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Digestion, nutrition & metabolism

Spectrometric prediction of secondary metabolites and nitrogen in fresh Eucalyptus foliage: towards remote sensing of the nutritional quality of foliage for leaf-eating marsupials

Ebbers, MJH, Wallis, IR, Dury, S, Floyd, R & Foley, WJ  2002, Australian Journal of Botany, vol. 50, no. 1, pp. 761-768.

Near-infrared reflectance spectroscopy was used to obtain spectra from whole fresh and dry leaves for E. melliodora and E. globulus, two common Eucalyptus species, to determine concentration of total nitrogen, 1,8 cineole (a terpene) and sideroxylonal A (a phenolic antifeedant compound). This technique was successful, with the water absorbance peaks not obscuring the peaks on 1,8 cineole’s spectrum and obscuring some non-vital peaks on nitrogen and sideroxylonal A’s spectra, meaning that their concentrations could be reliably predicted. The concentrations for E. globulus were less accurate than for E. melliodora, likely due to wax on the leaf surface interfering in the experiment.

  Spectra were taken of the pure compounds to allow comparisons to the spectra obtained from whole fresh and freeze-dried leaves. The peaks in cineole did not overlap with the expected water peak area, but a prominent sideroxylonal A peak overlapped. The fresh and freeze-dried leaf spectra were compared against each other to confirm that no significant differences arose due to preservation, and were found to be very similar. A partial least squares regression was the most successful approach for modelling cineole, sideroxylonal and nitrogen concentrations from the spectral data. The difference between fresh and freeze-dried leaves for E. globulus was similar to E. melliodora; however, in E. globulus, the cineole content ranged from 7.5-24.6 mg/g in adult leaf samples to 15.1-48.2 mg/g in juvenile leaf samples, as E. globulus has morphologically different adult and juvenile leaves. The model was slightly less accurate for E. globulus in both cineole and nitrogen concentrations, likely due to less samples and waxes on juvenile leaves interfering with the spectrometer reading.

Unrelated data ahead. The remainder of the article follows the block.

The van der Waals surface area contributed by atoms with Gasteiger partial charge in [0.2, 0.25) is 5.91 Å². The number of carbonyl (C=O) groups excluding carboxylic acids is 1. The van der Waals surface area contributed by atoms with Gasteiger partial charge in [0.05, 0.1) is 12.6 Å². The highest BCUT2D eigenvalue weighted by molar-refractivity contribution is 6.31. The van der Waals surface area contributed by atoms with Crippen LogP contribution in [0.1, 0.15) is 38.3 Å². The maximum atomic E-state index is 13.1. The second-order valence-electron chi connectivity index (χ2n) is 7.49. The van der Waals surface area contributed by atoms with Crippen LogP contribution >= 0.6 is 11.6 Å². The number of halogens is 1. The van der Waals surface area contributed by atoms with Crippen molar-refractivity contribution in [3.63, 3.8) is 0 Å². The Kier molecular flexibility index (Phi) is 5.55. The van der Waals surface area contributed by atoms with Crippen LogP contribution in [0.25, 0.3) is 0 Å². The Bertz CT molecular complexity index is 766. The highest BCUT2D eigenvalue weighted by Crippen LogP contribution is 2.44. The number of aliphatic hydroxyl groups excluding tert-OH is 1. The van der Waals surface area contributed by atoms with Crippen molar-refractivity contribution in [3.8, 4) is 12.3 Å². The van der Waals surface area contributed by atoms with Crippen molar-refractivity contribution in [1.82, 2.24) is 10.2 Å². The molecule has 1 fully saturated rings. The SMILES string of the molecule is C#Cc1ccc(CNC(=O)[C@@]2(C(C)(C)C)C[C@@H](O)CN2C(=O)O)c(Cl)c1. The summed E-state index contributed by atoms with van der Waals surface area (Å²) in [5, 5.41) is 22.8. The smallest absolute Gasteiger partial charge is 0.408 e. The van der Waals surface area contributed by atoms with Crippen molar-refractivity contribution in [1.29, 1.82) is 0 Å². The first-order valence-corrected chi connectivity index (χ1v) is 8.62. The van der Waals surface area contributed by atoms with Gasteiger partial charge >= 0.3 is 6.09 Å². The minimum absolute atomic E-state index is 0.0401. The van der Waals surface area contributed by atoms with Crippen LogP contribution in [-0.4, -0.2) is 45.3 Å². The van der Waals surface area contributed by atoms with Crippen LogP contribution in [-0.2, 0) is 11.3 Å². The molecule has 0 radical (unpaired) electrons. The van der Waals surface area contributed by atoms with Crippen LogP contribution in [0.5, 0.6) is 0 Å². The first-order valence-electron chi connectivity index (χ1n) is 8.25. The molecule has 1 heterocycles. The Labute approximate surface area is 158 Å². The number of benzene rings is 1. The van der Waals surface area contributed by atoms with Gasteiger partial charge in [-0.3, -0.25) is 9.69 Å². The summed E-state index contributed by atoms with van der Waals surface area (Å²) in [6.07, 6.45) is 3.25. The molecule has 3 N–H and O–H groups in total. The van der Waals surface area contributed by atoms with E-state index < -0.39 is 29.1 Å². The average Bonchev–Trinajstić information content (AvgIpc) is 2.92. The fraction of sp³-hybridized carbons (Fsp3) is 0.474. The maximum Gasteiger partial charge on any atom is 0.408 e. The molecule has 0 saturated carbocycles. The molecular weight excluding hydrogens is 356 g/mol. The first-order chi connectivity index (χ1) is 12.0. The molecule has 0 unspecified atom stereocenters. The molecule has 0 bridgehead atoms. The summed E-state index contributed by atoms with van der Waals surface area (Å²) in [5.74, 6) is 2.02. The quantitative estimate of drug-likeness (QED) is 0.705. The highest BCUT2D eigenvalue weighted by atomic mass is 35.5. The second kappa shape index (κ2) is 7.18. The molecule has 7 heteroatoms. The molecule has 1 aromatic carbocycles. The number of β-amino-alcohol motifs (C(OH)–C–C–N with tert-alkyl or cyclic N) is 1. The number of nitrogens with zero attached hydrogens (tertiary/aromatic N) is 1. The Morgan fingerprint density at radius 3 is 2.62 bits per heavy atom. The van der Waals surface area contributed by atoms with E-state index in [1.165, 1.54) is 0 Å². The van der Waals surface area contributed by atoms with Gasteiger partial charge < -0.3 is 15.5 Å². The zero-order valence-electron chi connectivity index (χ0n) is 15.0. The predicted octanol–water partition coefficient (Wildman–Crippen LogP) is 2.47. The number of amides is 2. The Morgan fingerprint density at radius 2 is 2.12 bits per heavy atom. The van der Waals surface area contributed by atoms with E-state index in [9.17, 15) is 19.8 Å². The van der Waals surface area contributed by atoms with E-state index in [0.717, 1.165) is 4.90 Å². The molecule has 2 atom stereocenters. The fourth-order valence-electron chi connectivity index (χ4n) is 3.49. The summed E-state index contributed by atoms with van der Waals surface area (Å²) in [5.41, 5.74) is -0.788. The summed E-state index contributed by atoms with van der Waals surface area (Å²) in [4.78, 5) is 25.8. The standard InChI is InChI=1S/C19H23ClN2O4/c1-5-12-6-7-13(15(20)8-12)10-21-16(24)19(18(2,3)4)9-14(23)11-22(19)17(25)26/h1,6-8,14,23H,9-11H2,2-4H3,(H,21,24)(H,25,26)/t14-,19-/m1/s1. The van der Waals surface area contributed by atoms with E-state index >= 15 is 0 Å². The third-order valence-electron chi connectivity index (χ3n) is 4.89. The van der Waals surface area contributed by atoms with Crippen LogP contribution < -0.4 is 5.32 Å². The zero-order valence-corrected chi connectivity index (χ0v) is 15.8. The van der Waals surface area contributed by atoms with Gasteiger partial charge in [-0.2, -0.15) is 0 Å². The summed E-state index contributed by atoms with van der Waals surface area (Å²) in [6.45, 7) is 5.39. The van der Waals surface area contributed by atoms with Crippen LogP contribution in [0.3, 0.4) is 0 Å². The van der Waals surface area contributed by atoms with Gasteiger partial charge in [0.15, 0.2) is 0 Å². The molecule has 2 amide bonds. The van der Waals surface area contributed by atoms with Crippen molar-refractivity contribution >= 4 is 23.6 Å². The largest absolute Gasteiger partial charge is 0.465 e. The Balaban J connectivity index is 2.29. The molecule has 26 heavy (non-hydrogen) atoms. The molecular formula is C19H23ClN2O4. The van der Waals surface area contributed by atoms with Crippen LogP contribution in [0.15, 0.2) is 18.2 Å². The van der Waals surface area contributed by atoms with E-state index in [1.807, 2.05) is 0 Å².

The current process for spectroscopy of Eucalyptus leaves is to cut the foliage from trees, dry and grind it, then manually collect spectra. Drying reduces the terpene concentration, eliminating data useful for understanding koala diet selection, which the method described here avoids. The current process is also time and labour-intensive, and cannot be applied for landscape scale analysis, whereas fresh leaf spectroscopy could allow aerial measurements of tree crowns. Other chemical data had previously been collected remotely, but not plant secondary metabolites. There is no clear consensus on whether fresh leaves can be reliably used for spectra collection, so this experiment gives more evidence that it can be used successfully.

  By confirming that near-infrared reflectance spectroscopy is successful on whole fresh leaves rather than just dried, ground samples, the possibility is raised of portable and/or airborne spectrophotometry, rather than painstaking collection and sample preparation. This would greatly speed up spectra collection, allowing larger areas to be surveyed and therefore a greater understanding of secondary metabolite variation in Eucalyptus.


Summarised by Laura Wait


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